Another important contribution of this study is from a methodological perspective. We showed that when music and speech are compared under identical testing conditions they maintain their functional autonomy. This involved comparing production of the same utterances in both speech and singing. In most prior studies, spontaneous speech was simply contrasted with singing well‐known songs. From this perspective, C.C. is not unique; he could also reproduce the words of familiar songs with few errors and quite fluently. Thus, C.C.’s results are consistent with the classical claim of non‐fluent aphasic patients still being able to sing. The contrast between generative and rote memory, as exemplified by his spontaneous speech and his song production, respectively, is indeed remarkable. Despite the fact that the mean number of words correctly repeated was not significantly different when singing than when speaking, C.C.’s singing gave the raters a feeling of fluency that was particularly strong. This impression of fluency, presumably produced by legato (i.e. no pauses between words), is not captured in the overall scores presented in this study. Unfortunately, fluency is poorly defined, and its corresponding acoustical cues are not known (Gordon, 1998). Therefore, the impression of fluency in singing certainly contrasts with the limited and jerky spontaneous speech output of non‐fluent aphasic patients. However, a rigorous comparison between sung and spoken productions yields a quite different picture: when a non‐fluent aphasic patient is able to sing a familiar song with words, he is also able to produce the corresponding words in a spoken fashion. The same is true for novel materials for which there were no pre‐existing mental representations.

If singing does not facilitate word articulation, then the MIT should perhaps no longer be considered as key a tool in this endeavour. However, as mentioned previously, there are additional benefits that the MIT may provide. For instance, it has recently been suggested that a treatment emphasizing the rhythmic attributes of target utterances improved repetition to a greater degree than one emphasizing their melodic attributes (Boucher et al., 2001). Similarly, reduction of speech rate, improvement of vocabulary and maintenance of proper breathing may all contribute to the improvement of spontaneous speech. Extra‐linguistic aspects such as maintaining motivation and high spirits in patients after brain damage by feeling competent in singing should also be taken into consideration. There remains a great need for formal assessments of the MIT interventions, along with detailed information about patients to be included.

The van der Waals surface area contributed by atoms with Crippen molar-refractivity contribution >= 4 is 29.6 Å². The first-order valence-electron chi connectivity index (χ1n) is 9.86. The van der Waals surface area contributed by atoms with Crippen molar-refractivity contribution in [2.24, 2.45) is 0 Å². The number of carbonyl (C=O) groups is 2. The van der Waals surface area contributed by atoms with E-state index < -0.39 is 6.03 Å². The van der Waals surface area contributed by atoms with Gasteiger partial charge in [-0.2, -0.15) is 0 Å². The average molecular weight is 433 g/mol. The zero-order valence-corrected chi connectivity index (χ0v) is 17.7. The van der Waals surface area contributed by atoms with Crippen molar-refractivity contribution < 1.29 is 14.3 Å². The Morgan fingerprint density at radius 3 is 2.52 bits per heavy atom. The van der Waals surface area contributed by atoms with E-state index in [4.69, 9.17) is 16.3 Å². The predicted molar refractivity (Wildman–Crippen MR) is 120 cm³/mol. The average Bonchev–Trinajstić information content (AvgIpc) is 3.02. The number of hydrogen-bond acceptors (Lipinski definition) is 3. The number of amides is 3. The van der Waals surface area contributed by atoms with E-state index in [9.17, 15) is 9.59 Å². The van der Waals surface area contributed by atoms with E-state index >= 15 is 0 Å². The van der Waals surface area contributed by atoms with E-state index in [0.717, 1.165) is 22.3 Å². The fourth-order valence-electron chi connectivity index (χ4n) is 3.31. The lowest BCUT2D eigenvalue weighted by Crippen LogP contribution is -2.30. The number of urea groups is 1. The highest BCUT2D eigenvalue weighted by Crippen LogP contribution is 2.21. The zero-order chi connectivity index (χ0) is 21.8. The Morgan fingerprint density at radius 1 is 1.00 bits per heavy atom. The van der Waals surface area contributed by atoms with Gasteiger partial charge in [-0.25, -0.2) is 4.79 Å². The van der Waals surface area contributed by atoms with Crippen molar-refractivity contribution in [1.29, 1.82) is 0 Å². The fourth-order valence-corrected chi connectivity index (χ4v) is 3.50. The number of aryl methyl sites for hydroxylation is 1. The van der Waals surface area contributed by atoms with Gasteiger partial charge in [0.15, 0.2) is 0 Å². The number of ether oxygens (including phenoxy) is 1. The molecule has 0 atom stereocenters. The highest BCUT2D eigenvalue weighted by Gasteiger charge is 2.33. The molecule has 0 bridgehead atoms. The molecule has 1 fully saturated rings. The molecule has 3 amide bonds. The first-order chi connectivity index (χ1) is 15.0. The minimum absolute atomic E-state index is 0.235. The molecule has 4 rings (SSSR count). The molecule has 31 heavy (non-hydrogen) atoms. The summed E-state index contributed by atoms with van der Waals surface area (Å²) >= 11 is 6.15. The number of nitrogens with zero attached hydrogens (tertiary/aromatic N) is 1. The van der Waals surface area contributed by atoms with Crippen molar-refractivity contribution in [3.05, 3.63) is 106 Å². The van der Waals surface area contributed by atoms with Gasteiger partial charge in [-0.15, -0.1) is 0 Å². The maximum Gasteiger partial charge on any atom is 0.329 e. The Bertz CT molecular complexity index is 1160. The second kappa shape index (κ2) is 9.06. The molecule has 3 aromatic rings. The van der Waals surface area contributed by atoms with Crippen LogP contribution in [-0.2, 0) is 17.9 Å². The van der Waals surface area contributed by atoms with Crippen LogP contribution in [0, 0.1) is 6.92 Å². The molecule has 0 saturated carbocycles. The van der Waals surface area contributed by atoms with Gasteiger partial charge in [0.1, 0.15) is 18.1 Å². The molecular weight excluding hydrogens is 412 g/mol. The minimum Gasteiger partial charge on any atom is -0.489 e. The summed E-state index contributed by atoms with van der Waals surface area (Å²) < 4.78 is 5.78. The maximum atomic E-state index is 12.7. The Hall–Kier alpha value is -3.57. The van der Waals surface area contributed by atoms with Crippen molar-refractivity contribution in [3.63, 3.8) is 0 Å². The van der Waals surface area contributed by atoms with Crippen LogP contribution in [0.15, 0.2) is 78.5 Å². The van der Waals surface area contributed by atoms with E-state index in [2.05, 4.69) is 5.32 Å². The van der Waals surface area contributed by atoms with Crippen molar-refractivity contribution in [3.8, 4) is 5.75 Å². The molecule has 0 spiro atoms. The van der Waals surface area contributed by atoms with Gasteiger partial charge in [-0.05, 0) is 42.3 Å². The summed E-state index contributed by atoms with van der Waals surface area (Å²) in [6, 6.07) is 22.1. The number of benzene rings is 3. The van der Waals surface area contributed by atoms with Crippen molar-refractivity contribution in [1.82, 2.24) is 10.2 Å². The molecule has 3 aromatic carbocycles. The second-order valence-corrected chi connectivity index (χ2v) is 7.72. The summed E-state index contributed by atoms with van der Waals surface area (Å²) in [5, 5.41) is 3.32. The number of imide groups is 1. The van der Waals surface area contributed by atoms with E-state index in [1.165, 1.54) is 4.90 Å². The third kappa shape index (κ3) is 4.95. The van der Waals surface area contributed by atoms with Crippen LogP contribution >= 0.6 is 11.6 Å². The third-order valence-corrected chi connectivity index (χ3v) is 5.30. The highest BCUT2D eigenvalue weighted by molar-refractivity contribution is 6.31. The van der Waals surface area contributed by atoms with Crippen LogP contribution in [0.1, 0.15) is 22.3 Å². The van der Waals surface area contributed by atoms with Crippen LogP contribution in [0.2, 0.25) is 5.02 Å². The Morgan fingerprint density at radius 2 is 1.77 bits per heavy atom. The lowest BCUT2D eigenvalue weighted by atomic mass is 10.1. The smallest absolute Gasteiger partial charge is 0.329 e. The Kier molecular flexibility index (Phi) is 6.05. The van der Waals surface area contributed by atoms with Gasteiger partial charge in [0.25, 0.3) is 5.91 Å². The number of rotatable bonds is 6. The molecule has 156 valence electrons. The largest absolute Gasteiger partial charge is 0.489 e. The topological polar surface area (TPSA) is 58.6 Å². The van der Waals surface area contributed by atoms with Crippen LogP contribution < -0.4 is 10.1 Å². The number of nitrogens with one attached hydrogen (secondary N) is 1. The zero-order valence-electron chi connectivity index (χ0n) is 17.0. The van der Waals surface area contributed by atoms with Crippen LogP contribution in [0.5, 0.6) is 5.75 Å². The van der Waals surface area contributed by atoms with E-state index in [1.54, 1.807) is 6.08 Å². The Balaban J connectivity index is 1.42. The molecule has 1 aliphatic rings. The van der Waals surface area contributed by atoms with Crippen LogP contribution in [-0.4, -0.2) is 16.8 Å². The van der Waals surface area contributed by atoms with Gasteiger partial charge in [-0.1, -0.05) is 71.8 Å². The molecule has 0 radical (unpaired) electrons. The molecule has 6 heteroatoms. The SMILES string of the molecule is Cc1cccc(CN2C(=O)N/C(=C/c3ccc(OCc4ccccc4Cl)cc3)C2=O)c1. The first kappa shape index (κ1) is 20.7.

A further aspect of the study that is worthy of discussion is the fact that C.C. became aphasic as a consequence of a right hemispheric lesion. The question is to what extent a reversed brain organization for language (in a right‐hander) has implications for song performance. At the behavioural level, the type of aphasia displayed by C.C. is classic, in that C.C. displays a pattern of performance that is typical for a non‐fluent aphasic patient. In support of this claim, Coppens and colleagues made a thorough analysis of published crossed aphasia cases, and concluded that the symptomatology of aphasia displayed by these patients (be it categorized as mirror‐image or anomalous aphasia type) does not differ from the one displayed by left hemisphere damaged patients (Coppens et al., 2002). In addition, following the criteria defined by the Therapeutics and Technology Assessment Subcommittee of the American Academy of Neurology (1994) based on phenomenology rather than hemisphere of lesion, C.C. may have been a choice candidate for the MIT, especially since he could sing without difficulty. C.C.’s typical profile suggests that his performance in our experiments is representative of the performance of non‐fluent aphasic patients in general. Thus it is expected that our findings would be replicated in other patients with similar types of language impairments. At the very least, our study provides a robust way of testing this prediction in other patients.


We wish to thank C.C. for his generous and enthusiastic participation in this study. We also wish to thank Dr Howard Chertkow for scientific advice on anatomical data, Drs Denis Bergeron, Tamàs Fülöp and Julie Brazeau‐Lamontagne for their help in obtaining scans, Joël Macoir for his help in the language assessment, Nancy Blanchette for help in data scoring, and Renée Béland, who provided insightful discussions at several stages of the study. This research was supported by a FRSQ research fellow and grant awarded to S.H., by a grant from the Medical Council Research of Canada to I.P. and a doctoral fellowship from the Medical Council Research of Canada to A.R.